Temporary work: the “pros and cons” for migrants

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In Germany there are more migrants working in temporary jobs as subcontractors than in stable jobs. Some say this is a good thing, because it means migrants can enter the labor market. But are there also downsides to temporary agency work?

Over the past two decades, companies in almost every industry have increasingly opted for temp agencies, or “temporary” workers. In the sectors of metallurgy and electronics, security, logistics, transport, administration and offices, the prospects of “regular employment” diminishing – at least for some – being hired by agency seems to be a good option.

How it works?

Temporary employment is when a worker is employed by an agency and then hired at other companies that need staff. The worker signs a limited or indefinite contract with the agency.

The hiring company pays fees to the agency, and the agency pays the salaries of “temporary workers”. All of the worker’s payroll, vacation and insurance transactions are done with the agency. Temporary employment agencies often use job search engines to recruit and regularly search for employees.

Temporary agency work became legally permitted in most of Europe in the 1990s. Since then, the highest rates have been recorded in the UK, the Netherlands and France.

In Germany, while the number of German citizens in agency work is declining, there are more and more people from Afghanistan, Eritrea, Iraq, Iran, Somalia and Syria in this form of employment. The director of the Thuringian employment agency, Kay Senius, said that “foreign workers” were filling the void as it had “become more difficult to find German staff”, according to the German channel NTV.

Advantages and disadvantages

Ismail Darwish of Syria lives in Mönchengladbach, a town near the western border of Germany. He approached a temp agency after failing to find work in Germany in his engineering field. The agency found him a job with the massive online retail company Zalando, but he told InfoMigrants he felt he had no rights in the business. “Our contracts are with the agency, and they can fire me at any time,” he says. “This is what happened to a colleague of mine.”

It is often easier to find a job in a temp agency than directly with a company. This kind of work can therefore offer more opportunities to migrants like Ismail.

Marc Striewe, who runs a temporary employment agency in Germany, also says agencies can give migrants a chance to find their feet. “We don’t just give them a job, we also make sure that they open a bank account, have health insurance, etc.,” Striewe told German public radio. Deutschlandfunk.

Another potential benefit of agency work is that it often involves working in several different companies, which can allow the worker to gain experience and make professional contacts.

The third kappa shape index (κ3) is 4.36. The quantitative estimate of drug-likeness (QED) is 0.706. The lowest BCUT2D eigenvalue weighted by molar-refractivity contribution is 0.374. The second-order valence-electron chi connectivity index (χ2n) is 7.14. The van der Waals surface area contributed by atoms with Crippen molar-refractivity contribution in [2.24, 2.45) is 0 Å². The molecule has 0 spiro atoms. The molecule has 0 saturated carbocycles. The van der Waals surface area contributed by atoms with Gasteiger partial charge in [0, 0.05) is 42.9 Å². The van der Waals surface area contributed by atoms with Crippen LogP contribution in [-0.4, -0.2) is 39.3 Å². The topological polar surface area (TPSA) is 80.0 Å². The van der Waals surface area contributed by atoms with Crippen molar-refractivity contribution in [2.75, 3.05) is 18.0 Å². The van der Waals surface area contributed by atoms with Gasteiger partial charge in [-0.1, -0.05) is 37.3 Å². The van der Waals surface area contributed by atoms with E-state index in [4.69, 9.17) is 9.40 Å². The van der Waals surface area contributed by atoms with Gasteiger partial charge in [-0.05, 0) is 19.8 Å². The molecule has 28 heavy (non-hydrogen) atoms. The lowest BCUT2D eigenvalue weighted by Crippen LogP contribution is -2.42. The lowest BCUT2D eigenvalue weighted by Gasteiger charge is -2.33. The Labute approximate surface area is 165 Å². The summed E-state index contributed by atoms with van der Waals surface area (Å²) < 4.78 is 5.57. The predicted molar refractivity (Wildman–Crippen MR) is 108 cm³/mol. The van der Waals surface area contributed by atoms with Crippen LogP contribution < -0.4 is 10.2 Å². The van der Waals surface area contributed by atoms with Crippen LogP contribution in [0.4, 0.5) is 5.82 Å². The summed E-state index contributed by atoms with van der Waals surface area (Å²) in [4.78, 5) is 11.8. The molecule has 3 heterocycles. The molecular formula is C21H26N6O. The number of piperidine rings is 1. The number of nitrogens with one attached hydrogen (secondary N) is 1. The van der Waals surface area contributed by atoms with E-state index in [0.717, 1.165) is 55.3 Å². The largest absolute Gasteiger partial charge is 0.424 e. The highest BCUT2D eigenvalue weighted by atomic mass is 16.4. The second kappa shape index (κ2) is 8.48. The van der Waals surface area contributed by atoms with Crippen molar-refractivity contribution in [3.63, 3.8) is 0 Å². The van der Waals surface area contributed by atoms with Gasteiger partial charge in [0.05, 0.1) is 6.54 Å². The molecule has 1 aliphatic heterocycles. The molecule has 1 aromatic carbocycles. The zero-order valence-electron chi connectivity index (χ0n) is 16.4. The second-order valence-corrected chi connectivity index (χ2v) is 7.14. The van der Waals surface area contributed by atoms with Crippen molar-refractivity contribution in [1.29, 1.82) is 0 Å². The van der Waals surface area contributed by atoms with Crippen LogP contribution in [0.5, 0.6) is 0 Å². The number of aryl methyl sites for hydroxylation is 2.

Additionally, agency workers are sometimes eventually hired as regular employees, according to Handbook Germany, a government-funded information platform for refugees and other migrants in Germany. Unfortunately, however, there is evidence that agency work is not a stepping stone to safer employment, according to the EU’s agency for the improvement of living and working conditions, Eurofound.

Felix Hoffmann, from the German Council of Trade Unions in Hamburg, wonders whether temporary agency work is really beneficial for migrants. He said Deutschlandfunk that the Council of Trade Unions does not consider this form of employment as the most sustainable or the best option for integrating refugees and migrants into the labor market.

In terms of pay, temporary workers should be paid the same but often receive less than regular staff, who benefit from collective agreements – higher wage agreements from which temporary workers are excluded. Salam Said, a Syrian scholar in Berlin, says that in reality temporary workers “do not have the same rights as other employees and their wages are lower.”

Temporary jobs can also present challenges that permanent staff do not have to face: Moving from one work environment to another can be difficult and disruptive. This means adapting to new tasks, colleagues, workplaces and commuting to work, which can involve long commutes.

What are the rights of temporary workers?

In Germany, the rights of agency workers are defined in the Temporary Employment Act which was updated in 2017. Some agencies are also bound by sectoral agreements with unions that protect certain conditions for workers.

Manuel Germany lists some of the rights of temporary workers. In summary, they include:

  • The right to a written contract indicating your salary, the number of hours per week and the start and end date of your employment;
  • The right to the same salary and the same working conditions as the regular employees of the hiring company, with a few exceptions;
  • The right to refuse a job offered to you by the temp agency;
  • The right to receive a copy, in your language, of the information leaflet for contract workers at the start of your employment.

Temporary employment agencies face severe penalties for employing migrants without a work permit – perpetrators can be fined or jailed for up to five years.

Handbook Germany warns that there are usually “bad apples” among temp agencies, that is, companies that do not follow the law. Law-abiding temp agencies are often members of professional associations, so it is a good idea to ask the agency or check their website to see if they are members of any of these organizations. before signing a contract.

More information: The English version of the website of the German Federal Employment Agency (Bundesagentur für Arbeit) is available here.


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